Josh Kendall

Bentley hopes to boost teammates, even in down times

Five questions with USC quarterback Jake Bentley

South Carolina sophomore QB Jake Bentley talks on a variety of topics, including how he leads others even as a younger player.
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South Carolina sophomore QB Jake Bentley talks on a variety of topics, including how he leads others even as a younger player.

Jake Bentley has checked one of the two chief goals from his offseason to-do list.

South Carolina’s sophomore quarterback immersed himself in the Gamecocks playbook and has demonstrated a new mastery for his coaches and teammates in practice, but the other big goal for Bentley can only truly be proven on Sept. 2, when the season begins.

Not that he isn’t working on it now.

“When practice isn’t going well, offense is kind of in a slump or not performing our best, I just to keep the energy going and keep us going in the right direction,” he said.

That’s something Bentley believes he failed to do well enough on the game field last season. After taking over the starting quarterback job in the seventh game of the season, he led the team to a 4-2 record to cap the regular season, but his mood in those two losses sticks out to him and not in a good way.

Looking back on games against Florida and Clemson, Bentley felt he let the circumstances dictate his mood rather than positively affecting his teammates.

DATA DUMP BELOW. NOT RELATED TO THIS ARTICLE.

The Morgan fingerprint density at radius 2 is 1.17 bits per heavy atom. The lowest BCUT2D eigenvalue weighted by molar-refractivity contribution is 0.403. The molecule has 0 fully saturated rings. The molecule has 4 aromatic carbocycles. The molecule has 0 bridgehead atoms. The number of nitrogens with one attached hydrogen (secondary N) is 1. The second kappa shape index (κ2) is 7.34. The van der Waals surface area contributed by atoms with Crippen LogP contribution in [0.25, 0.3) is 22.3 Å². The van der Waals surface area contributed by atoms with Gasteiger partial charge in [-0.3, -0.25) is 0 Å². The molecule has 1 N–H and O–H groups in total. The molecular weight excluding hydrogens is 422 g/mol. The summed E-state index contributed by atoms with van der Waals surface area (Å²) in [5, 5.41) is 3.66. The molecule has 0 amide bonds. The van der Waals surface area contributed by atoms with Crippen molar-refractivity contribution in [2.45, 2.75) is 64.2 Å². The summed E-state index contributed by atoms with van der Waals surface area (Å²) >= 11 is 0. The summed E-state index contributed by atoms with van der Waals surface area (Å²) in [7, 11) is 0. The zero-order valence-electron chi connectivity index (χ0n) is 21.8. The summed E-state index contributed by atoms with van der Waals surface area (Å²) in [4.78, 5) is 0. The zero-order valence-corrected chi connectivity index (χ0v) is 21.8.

“I am more of an outgoing guy. The guys see me when we score a touchdown, I’m fist-pumping but I have to be the same upbeat guy when things go bad,” he said. “Just keeping that positive energy up is the big thing I need to work on. I feel like I have done that this year.”

Bentley’s determination to put on a happy face could be tested in the first game of the season. The Gamecocks play N.C. State, which has one of the best defensive lines in the country.

“You have to be your personality and one thing he is is energetic,” USC offensive coordinator Kurt Roper said. “He’s competitive and passionate. You always want to stay in a positive mindset as best you can, but you have to stay true to who you are.”

Roper also coached the famously poker-faced Eli Manning while Manning was the quarterback at Ole Miss.

“If you watch Eli Manning play, if you just put a camera on him, you don’t know if he threw a touchdown or an interception,” Roper said. “He’d throw the ball, reset his pads, looks sideways and then he goes on. People critique that. There were a lot of people who said that wouldn’t work until he won two Super Bowls.”

So while Bentley tries to better rally his teammates, Roper will try to make sure he does it within the right framework.

“The biggest thing for a leader is you better work hard first,” Roper said, “you better be productive second and then you better stay true to your personality third.”

The State's Josh Kendall recaps three takeaways from South Carolina's 2017 preseason practices.

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